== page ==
Dallas County Sheriff Says Deputy Recruits May Have Failed Police Exam Intentionally

All 17 recruits who failed test eventually passed and were hired by the sheriff’s department

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    NEWSLETTERS

    NBC 5 Investigates spoke with the president of Fraternal Order of Police Lodge 85 about Dallas County Sheriff Lupe Valdez's accusations that recruits intentionally failed exams.

    Just days after NBC 5 Investigates uncovered massive failures at the Dallas County Sheriff's Training Academy, Dallas County Sheriff Lupe Valdez uttered a startling allegation to the commissioners court.

    After an exclusive NBC 5 investigation revealed that just 25 percent of the latest recruiting class passed the police exam on the first try, a staggeringly low number that violates a state requirement that 80 percent of recruits pass in order to keep the academy open, Valdez fielded tough questions Tuesday from the Dallas County Commissioners Court on the state of affairs in the department.

    Dallas Co. Sheriff Says Recruits May Have Tanked Exam

    [DFW] Dallas Co. Sheriff Says Recruits May Have Tanked Exam
    Just days after NBC 5 Investigates uncovered massive failures at the Dallas County Sheriff's Training Academy, Dallas County Sheriff Lupe Valdez says recruits may have tanked a police exam on purpose.

    Under questioning, Valdez suggested that 17 deputies in the most recent recruiting class may have intentionally failed their first attempt at the state exam because they were angry with the department.

    Valdez said the recruits may have been stressed over learning the department may not have had jobs for them after graduation due to budget cuts and may have tanked the test.

    "We can't say that it was done on purpose, we can't say that it wasn't," Valdez told county commissioners Tuesday.

    All 17 recruits who failed the test on their first attempt were being paid by the county while attending the academy.  All 17 of those recruits passed the test on their second try and were hired as Dallas County sheriff's deputies after graduation; they now all work for Valdez.

    Valdez said she couldn't speak for the deputies as to whether or not they intentionally failed the exam and she wouldn't speculate as to what the sheriff's department may do about the allegation going forward.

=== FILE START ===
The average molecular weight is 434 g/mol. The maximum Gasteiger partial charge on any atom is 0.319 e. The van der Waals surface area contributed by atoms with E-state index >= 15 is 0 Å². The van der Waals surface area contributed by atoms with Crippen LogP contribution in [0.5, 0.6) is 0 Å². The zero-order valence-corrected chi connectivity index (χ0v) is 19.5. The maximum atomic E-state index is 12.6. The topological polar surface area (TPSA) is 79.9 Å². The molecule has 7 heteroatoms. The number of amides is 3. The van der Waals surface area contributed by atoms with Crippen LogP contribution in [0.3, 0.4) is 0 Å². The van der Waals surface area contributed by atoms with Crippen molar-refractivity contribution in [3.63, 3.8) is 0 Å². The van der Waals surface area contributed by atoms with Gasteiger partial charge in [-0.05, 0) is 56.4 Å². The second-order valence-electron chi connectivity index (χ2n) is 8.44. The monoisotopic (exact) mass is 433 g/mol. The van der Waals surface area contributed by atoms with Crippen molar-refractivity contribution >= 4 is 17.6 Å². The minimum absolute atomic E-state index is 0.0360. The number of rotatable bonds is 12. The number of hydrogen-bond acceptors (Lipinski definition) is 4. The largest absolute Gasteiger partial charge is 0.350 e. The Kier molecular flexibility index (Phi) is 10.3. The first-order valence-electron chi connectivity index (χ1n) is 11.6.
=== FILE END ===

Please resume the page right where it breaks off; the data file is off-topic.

Dallas County Commissioner Mike Cantrell said Valdez should have investigated the low scores before deciding to hire the deputies.

    Dallas County Judge Clay Jenkins told NBC 5 Investigates he believes the sheriff should investigate further.

    “I think if that occurred and it was done as a protest or it was done intentionally those people need to be terminated because the taxpayers paid them to go to school,” Jenkins said.

    One of the unions that represents deputies is outraged that the sheriff would make such a claim without showing evidence to back it up.

    "You're basically saying my employees did this to me on purpose, that's ridiculous," said president of the Fraternal Order of Police Lodge 85, Scott Guiselman.

    Valdez told NBC 5 Investigates that she only learned of the low scores, and that the academy was at risk of losing its license, shortly before NBC 5 asked her about it earlier this month. 

    She blames her staff for failing to tell her that the situation was serious enough that the academy risked losing its license. 

    When asked what she would do to deal with that she said, "that's a personnel matter and personnel matters are not discussed in public."

    Executive Chief Deputy Jesse Flores, second in command to the sheriff, would not talk about it.

    NBC 5 Investigates approached Flores after commissioners court to ask why he and his staff didn’t let the sheriff know about the situation. He avoided questions.

    “I’m not going to talk to you about this,” Flores said.

    The academy was put on state probation in November 2013, ostensibly giving the department several months to determine why the recruits failed and what could be done to improve the scores at the training academy.